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United States Department of Agriculture

Agricultural Research Service


Location: Grassland, Soil and Water Research Laboratory

Title: Modeling sedimentation-filtration basins for urban watersheds using Soil and Water Assessment Tool

item Jeong, Jaehak
item Kannan, Narayanan
item Arnold, Jeffrey
item Glick, Roger
item Gosselink, Leila
item Srinivasan, Raghavan
item Barrett, Michael

Submitted to: Journal of Environmental Engineering
Publication Type: Peer Reviewed Journal
Publication Acceptance Date: 12/21/2012
Publication Date: 6/1/2013
Citation: Jeong, J., Kannan, N., Arnold, J.G., Glick, R., Gosselink, L., Srinivasan, R., Barrett, M.E. 2013. Modeling sedimentation-filtration basins for urban watersheds using Soil and Water Assessment Tool. Journal of Environmental Engineering. 139(6):838-848.

Interpretive Summary: Holistic watershed planning requires understanding of management and climate impacts on all land uses within a watershed including urban areas. A common management practice used to mitigate water quality in urban streams are sedimentation-filtration basins. A new physically based model of water flow and sediment and organic deposition in sedimentation-filtration basins was developed and integrated into the Soil and Water Assessment Tool (SWAT). The model was validated with measured data from the City of Austin. The new model provides a tool to determine the impact of a common urban best management practice (sedimentation-filtration basins) on water quality within a complex watershed.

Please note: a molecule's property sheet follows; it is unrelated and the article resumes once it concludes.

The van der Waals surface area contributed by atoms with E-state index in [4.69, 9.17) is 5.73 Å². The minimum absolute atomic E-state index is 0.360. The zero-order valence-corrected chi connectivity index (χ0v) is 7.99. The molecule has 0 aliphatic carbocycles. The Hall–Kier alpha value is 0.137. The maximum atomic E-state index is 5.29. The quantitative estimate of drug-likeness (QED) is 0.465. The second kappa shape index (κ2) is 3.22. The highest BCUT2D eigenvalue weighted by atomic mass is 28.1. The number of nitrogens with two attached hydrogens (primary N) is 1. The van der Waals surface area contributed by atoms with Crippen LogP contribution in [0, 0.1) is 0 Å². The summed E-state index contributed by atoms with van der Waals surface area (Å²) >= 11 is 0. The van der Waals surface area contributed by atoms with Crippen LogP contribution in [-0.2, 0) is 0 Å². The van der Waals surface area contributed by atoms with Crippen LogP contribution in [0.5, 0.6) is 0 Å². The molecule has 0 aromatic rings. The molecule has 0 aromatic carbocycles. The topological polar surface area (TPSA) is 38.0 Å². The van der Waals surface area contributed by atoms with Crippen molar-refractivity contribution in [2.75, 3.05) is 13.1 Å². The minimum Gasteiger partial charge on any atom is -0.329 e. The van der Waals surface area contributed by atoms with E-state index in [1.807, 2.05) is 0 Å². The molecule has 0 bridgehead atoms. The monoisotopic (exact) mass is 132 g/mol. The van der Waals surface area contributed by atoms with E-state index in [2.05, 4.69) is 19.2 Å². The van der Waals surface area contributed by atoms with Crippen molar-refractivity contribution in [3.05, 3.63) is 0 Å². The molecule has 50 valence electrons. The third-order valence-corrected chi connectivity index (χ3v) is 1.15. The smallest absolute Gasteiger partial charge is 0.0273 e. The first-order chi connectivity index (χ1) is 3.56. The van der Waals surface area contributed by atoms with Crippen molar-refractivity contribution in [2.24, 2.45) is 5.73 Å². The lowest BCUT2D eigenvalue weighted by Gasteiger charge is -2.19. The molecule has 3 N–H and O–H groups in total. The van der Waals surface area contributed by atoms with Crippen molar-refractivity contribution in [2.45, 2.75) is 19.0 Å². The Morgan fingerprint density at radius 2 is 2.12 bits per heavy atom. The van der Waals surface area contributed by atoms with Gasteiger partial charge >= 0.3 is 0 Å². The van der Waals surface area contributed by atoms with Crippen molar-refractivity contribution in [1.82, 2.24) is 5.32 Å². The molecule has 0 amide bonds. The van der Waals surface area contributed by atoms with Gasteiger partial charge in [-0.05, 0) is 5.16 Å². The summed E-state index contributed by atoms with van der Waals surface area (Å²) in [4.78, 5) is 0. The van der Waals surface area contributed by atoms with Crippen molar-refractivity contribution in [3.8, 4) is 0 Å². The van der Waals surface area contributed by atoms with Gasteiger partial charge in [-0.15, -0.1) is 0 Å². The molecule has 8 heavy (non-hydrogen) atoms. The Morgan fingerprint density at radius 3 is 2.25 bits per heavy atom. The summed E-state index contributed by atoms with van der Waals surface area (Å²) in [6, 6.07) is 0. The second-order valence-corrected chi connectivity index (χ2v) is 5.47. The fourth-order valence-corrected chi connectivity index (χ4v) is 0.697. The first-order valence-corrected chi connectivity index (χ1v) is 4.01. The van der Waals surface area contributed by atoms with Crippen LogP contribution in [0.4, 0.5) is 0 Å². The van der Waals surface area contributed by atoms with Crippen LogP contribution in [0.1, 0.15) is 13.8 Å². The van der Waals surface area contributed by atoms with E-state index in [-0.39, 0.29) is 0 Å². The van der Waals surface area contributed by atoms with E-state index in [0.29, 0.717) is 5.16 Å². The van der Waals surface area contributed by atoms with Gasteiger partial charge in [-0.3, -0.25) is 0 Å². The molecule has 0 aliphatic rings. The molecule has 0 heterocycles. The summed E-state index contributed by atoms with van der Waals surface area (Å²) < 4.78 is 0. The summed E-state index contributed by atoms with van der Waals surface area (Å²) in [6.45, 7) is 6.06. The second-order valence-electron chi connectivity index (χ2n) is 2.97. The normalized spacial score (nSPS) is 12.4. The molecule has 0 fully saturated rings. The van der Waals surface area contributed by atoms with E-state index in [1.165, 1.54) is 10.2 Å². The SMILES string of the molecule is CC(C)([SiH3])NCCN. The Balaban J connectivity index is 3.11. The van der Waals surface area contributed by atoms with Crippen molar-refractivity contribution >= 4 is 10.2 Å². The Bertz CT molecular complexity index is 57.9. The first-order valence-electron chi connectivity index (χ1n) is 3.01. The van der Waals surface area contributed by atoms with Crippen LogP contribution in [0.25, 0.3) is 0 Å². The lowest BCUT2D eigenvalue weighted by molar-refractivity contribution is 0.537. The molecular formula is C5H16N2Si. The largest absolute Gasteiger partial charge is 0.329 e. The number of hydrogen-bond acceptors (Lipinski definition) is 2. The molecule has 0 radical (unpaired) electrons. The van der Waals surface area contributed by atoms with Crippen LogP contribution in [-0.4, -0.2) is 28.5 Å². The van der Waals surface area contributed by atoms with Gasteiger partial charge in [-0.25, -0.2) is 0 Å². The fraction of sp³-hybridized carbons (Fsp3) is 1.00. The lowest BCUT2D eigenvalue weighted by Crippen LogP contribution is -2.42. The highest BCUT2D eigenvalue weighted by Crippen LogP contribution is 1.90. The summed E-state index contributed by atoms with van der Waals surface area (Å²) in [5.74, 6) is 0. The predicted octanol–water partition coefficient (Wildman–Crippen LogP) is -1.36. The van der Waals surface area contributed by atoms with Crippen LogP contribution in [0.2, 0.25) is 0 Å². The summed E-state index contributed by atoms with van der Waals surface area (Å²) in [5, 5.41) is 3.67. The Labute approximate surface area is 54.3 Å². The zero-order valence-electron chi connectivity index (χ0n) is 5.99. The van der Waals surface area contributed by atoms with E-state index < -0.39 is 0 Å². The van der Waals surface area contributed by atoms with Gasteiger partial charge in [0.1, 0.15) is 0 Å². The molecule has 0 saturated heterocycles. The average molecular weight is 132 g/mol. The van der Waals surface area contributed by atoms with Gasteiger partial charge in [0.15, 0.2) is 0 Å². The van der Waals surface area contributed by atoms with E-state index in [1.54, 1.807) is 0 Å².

Technical Abstract: Sedimentation-filtration (SedFil) basins are one of the storm-water best management practices (BMPs) that are intended to mitigate water quality problems in urban creeks and rivers. A new physically based model of variably saturated flows was developed for simulating flow and sediment in SedFils within the Soil and Water Assessment Tool (SWAT). The integrated SWAT-SedFil model allows for simulation of unsaturated flow in the filtration basin during small storms and fully saturated flow. Unsaturated flow was modeled using a modified Green and Ampt equation, and saturated flow was simulated with Darcy’s Law. Unsaturated flow comprises only a small fraction of large storm events; however, many regular storms are small and may not generate sufficient runoff to create a saturated flow in the filtration basin. Therefore, the combined unsaturated/saturated flow approach for modeling SedFils improved the accuracy of the model, especially in long-term evaluations. The model performs well with respect to estimating storm-water and sediment at the inlet and outlet of a SedFil.

Last Modified: 10/19/2017
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